Temple University’s Nora Newcombe is well-versed at writing about spatial thinking in a way that makes the topic accessible to lay audiences. New to me: a piece called Seeing Relationships (pdf) in the Spring 2013 American Educator. Now she can share the results of the large meta-analysis recently completed, that documents our mind’s capacity to become more skilled at spatial tasks. She’s still firmly grounded in her own disciplinary perspective, cognitive psychology, but here she ventures into examples involving geographic space and geospatial technologies, not only mental rotation in abstract space. This piece includes call-outs to the Geospatial Semester program at James Madison University and Stanford’s Orbis project.
Nora’s oft-cited, oft-shared 2010 American Educator piece, Picture This, is still available too.
In the College of Arts & Sciences at the University of Vermont, faculty are involved with a year-long initiative to learn more about maps and mapping. I had a chance to be part of their August 2013 workshop and share ideas about teaching and learning supported with geospatial technologies. Members of the department of geography are leading this effort, and though they’re disciplinary experts in this field, they themselves are learning from the new perspectives and novel projects being designed and developed. A way to spread opportunities for spatial analysis and geographical inquiry.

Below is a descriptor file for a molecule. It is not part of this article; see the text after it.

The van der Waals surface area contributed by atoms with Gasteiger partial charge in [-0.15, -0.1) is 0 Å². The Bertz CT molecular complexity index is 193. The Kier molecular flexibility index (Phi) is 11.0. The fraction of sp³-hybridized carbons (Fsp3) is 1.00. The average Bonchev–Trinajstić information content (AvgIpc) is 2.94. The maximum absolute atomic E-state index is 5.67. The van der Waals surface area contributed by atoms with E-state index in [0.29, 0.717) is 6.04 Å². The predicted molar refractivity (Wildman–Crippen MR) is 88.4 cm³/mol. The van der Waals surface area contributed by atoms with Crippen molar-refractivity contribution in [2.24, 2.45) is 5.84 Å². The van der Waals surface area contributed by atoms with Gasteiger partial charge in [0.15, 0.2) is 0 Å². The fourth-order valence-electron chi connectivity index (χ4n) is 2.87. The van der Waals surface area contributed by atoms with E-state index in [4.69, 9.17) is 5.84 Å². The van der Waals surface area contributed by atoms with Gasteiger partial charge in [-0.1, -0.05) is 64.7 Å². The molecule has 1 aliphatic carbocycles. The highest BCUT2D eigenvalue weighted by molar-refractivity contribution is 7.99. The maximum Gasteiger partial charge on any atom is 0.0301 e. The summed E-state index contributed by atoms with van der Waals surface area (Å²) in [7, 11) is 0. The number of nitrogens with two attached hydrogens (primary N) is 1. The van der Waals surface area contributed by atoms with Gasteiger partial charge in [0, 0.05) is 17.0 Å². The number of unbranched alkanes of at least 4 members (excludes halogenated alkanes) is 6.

I’ve been following the various projects that research the Holocaust through its geography, often using GIS. I’m most familiar with the work of Anne Knowles (video), connected in one part to the Spatial History project at Stanford. The US Holocaust Memorial Museum also maintains a collection of geographically-based exhibits.
Today I learned about a new site, Exploring the Vilnius Ghetto. The map interface is the standard organization framework to arrange geotagged media. Nicely designed.
H/t to Heather King.
A team at DePauw University used SketchUp to recreate what they believe their campus to have looked like historically, building-wise. Apparently a challenge because whole buildings have come and gone with little archival imagery captured? Seems like a good way to involve staff and students in a project that can engage alumni and highlight the fun of flying (Google Earth-wise) around. Mental images of Harry Potter on his broomstick whizzing past Hogwarts’ buildings.
Nice work, Beth!
H/t to All Points Blog.